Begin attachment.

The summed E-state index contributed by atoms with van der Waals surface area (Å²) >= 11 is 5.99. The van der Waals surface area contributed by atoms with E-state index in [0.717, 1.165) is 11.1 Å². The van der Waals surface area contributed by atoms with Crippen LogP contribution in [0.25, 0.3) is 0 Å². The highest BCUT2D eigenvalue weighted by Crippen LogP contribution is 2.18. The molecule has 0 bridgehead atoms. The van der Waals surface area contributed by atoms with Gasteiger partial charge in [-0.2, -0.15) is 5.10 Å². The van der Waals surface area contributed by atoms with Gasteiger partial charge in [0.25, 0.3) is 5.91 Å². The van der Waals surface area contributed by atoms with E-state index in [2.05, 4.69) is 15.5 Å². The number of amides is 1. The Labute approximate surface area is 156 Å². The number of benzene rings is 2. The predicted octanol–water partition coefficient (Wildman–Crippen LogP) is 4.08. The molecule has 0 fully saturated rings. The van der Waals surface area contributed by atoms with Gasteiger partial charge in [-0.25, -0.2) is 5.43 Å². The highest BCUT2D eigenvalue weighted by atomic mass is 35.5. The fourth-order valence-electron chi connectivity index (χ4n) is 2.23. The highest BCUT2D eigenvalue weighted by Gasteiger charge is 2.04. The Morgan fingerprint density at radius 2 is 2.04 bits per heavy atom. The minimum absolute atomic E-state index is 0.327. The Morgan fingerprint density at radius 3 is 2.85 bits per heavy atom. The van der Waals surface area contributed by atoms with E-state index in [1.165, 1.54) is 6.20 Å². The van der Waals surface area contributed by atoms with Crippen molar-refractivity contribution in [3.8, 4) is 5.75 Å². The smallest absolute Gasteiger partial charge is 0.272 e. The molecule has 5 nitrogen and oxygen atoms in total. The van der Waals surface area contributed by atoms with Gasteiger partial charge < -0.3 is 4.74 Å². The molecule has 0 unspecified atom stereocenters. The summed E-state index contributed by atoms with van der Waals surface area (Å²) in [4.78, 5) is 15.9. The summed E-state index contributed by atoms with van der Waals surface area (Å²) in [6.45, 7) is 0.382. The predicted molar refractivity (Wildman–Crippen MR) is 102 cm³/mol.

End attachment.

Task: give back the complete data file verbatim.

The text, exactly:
The summed E-state index contributed by atoms with van der Waals surface area (Å²) >= 11 is 5.99. The van der Waals surface area contributed by atoms with E-state index in [0.717, 1.165) is 11.1 Å². The van der Waals surface area contributed by atoms with Crippen LogP contribution in [0.25, 0.3) is 0 Å². The highest BCUT2D eigenvalue weighted by Crippen LogP contribution is 2.18. The molecule has 0 bridgehead atoms. The van der Waals surface area contributed by atoms with Gasteiger partial charge in [-0.2, -0.15) is 5.10 Å². The van der Waals surface area contributed by atoms with Gasteiger partial charge in [0.25, 0.3) is 5.91 Å². The van der Waals surface area contributed by atoms with E-state index in [2.05, 4.69) is 15.5 Å². The number of amides is 1. The Labute approximate surface area is 156 Å². The number of benzene rings is 2. The predicted octanol–water partition coefficient (Wildman–Crippen LogP) is 4.08. The molecule has 0 fully saturated rings. The van der Waals surface area contributed by atoms with Gasteiger partial charge in [-0.25, -0.2) is 5.43 Å². The highest BCUT2D eigenvalue weighted by atomic mass is 35.5. The fourth-order valence-electron chi connectivity index (χ4n) is 2.23. The highest BCUT2D eigenvalue weighted by Gasteiger charge is 2.04. The Morgan fingerprint density at radius 2 is 2.04 bits per heavy atom. The minimum absolute atomic E-state index is 0.327. The Morgan fingerprint density at radius 3 is 2.85 bits per heavy atom. The van der Waals surface area contributed by atoms with E-state index in [1.165, 1.54) is 6.20 Å². The van der Waals surface area contributed by atoms with Crippen molar-refractivity contribution in [3.8, 4) is 5.75 Å². The smallest absolute Gasteiger partial charge is 0.272 e. The molecule has 5 nitrogen and oxygen atoms in total. The van der Waals surface area contributed by atoms with Gasteiger partial charge < -0.3 is 4.74 Å². The molecule has 0 unspecified atom stereocenters. The summed E-state index contributed by atoms with van der Waals surface area (Å²) in [4.78, 5) is 15.9. The summed E-state index contributed by atoms with van der Waals surface area (Å²) in [6.45, 7) is 0.382. The predicted molar refractivity (Wildman–Crippen MR) is 102 cm³/mol.